Inquisition revisionism

es35
Posts: 1
Joined: 2011-11-08
User is offlineOffline
Inquisition revisionism

I've been arguing with a guy on atheist nexus who is claiming that most recent research on the inquisition has found that the medieval instruments of torture were made up in the 18 and 19th centuries by romantics and that there is no evidence for their use against heretics and others in medieval times.  Does anyone have authoritative evidence on this either way?

 

Eric Stone


Jeffrick
High Level DonorRational VIP!SuperfanGold Member
Jeffrick's picture
Posts: 2404
Joined: 2008-03-25
User is offlineOffline
One [1].

                              Only one I kow of,   the "iron Maiden" was an invention of the 19th century,  a museum needed a new display and so designed one and had it buildt.  The racks and heat tongs were real and often used.                       

  

"Very funny Scotty; now beam down our clothes."

VEGETARIAN: Ancient Hindu word for "lousy hunter"

If man was formed from dirt, why is there still dirt?


Watcher
atheist
Posts: 2326
Joined: 2007-07-10
User is offlineOffline
One of my favorite midieval

One of my favorite medieval torture methods was the one where they place a large rat on the victim's bare stomach and put a cage over it.  Then they would hold torches very close to the cage.  The rat would be forced to eat through the person's stomach to escape.

But no, I don't know of any evidence that all these are made up.  I've never entertained the question before.  Interesting subject to research.

"I am an atheist, thank God." -Oriana Fallaci


Kragdoll
Kragdoll's picture
Posts: 4
Joined: 2012-01-05
User is offlineOffline
the judas cradle

 the judas cradle is one of the funnier medieval torture devices that was once thought to be created during the spanish inquisition, so if medieval torture devices can be mistakenly attributed to other eras its possible that devices of other eras could be mistakenly attributed to medieval times.


Kragdoll
Kragdoll's picture
Posts: 4
Joined: 2012-01-05
User is offlineOffline
Jeffrick

Jeffrick wrote:

                              Only one I kow of,   the "iron Maiden" was an invention of the 19th century,  a museum needed a new display and so designed one and had it buildt.  The racks and heat tongs were real and often used.                       

  

also the common day iron maiden was created in the 19th century but it was based of an extremely similar design from the Ming dynasty, not trying to contradict you just thought it was interesting.


FurryCatHerder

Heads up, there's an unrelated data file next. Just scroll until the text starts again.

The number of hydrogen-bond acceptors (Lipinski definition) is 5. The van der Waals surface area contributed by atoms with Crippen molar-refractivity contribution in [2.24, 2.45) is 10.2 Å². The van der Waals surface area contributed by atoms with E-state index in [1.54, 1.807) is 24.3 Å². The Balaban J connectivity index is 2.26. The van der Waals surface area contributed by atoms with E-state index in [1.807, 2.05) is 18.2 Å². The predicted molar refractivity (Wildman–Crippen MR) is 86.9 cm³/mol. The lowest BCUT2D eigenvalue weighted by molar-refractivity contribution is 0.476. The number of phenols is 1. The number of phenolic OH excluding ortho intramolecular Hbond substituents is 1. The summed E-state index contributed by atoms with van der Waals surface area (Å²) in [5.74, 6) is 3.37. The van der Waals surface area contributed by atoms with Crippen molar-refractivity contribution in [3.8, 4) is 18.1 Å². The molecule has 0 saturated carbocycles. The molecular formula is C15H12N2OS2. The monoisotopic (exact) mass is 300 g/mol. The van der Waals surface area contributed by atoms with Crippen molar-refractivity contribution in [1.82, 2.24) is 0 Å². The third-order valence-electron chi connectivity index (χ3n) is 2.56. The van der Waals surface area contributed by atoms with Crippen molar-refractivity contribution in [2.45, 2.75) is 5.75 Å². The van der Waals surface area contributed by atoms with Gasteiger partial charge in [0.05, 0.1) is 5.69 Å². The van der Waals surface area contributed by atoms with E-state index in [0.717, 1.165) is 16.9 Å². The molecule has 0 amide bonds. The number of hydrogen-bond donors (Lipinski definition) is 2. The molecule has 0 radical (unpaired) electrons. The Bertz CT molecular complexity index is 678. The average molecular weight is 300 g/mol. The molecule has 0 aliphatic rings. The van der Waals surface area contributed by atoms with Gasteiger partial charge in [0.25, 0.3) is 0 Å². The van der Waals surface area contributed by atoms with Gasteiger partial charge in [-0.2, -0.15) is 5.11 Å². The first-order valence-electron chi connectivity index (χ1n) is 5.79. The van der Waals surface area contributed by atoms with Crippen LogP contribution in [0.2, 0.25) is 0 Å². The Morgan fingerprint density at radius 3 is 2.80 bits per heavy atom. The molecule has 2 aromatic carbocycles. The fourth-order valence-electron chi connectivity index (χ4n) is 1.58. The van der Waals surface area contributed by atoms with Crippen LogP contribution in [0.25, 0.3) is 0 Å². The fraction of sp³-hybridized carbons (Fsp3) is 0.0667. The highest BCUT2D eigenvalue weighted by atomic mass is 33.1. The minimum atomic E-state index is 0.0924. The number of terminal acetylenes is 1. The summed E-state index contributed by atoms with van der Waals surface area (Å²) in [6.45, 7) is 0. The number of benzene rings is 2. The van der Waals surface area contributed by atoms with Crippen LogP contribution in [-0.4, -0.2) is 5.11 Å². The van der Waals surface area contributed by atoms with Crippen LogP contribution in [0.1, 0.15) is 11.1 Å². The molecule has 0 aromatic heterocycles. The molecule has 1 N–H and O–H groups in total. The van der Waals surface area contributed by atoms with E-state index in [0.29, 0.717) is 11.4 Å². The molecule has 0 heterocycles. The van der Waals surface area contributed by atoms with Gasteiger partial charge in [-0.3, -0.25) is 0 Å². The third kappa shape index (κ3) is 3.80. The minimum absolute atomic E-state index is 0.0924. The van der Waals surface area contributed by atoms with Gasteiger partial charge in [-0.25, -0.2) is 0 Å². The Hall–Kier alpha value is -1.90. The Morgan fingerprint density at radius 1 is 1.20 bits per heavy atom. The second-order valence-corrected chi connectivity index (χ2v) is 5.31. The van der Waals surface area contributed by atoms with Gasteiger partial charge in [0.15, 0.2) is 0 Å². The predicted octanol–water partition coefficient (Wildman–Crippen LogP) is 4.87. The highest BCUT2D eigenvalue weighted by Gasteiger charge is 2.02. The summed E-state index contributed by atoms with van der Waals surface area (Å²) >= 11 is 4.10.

Theist
FurryCatHerder's picture
Posts: 1253
Joined: 2007-06-02
User is offlineOffline
Burning people alive was a

Burning people alive was a favorite during the Inquisition.  My son has ancestors who left the planet that way, thanks to the Spanish Inquisition.

"Obviously I'm convinced of the existence of G-d. I'm equally convinced that Atheists who've led good lives will be in Olam HaBa going "How the heck did I wind up in this place?!?" while Christians who've treated people like dirt will be in some other place asking the exact same question."


ex-minister
atheistHigh Level ModeratorSilver Member
ex-minister's picture
Posts: 1708
Joined: 2010-01-29
User is offlineOffline
From Wiki

Torture

Inquisition torture chamber. Mémoires Historiques (1716)

As with all European tribunals of the time, torture was employed. The Spanish inquisition, however, engaged in it far less often and with greater care than other courts. The scenes of sadism found in popular writers on the inquisition are not based in truth. Modern scholars have determined that torture was used in only two percent of the cases, for no more than 15 minutes, and in only less than one percent of the cases was it used a second time, never more than that. From Wiki.

Although the Inquisition was technically forbidden from permanently harming or drawing blood, this still allowed for methods of torture. The methods most used, and common in other secular and ecclesiastical tribunals, were garrucha, toca and the potro. The application of the garrucha, also known as the strappado, consisted of suspending the victim from the ceiling by the wrists, which are tied behind the back. Sometimes weights were tied to the ankles, with a series of lifts and drops, during which the arms and legs suffered violent pulls and were sometimes dislocated. The toca, also called interrogatorio mejorado del agua, consisted of introducing a cloth into the mouth of the victim, and forcing them to ingest water spilled from a jar so that they had the impression of drowning (see: waterboarding).The potro, the rack, was the instrument of torture used most frequently.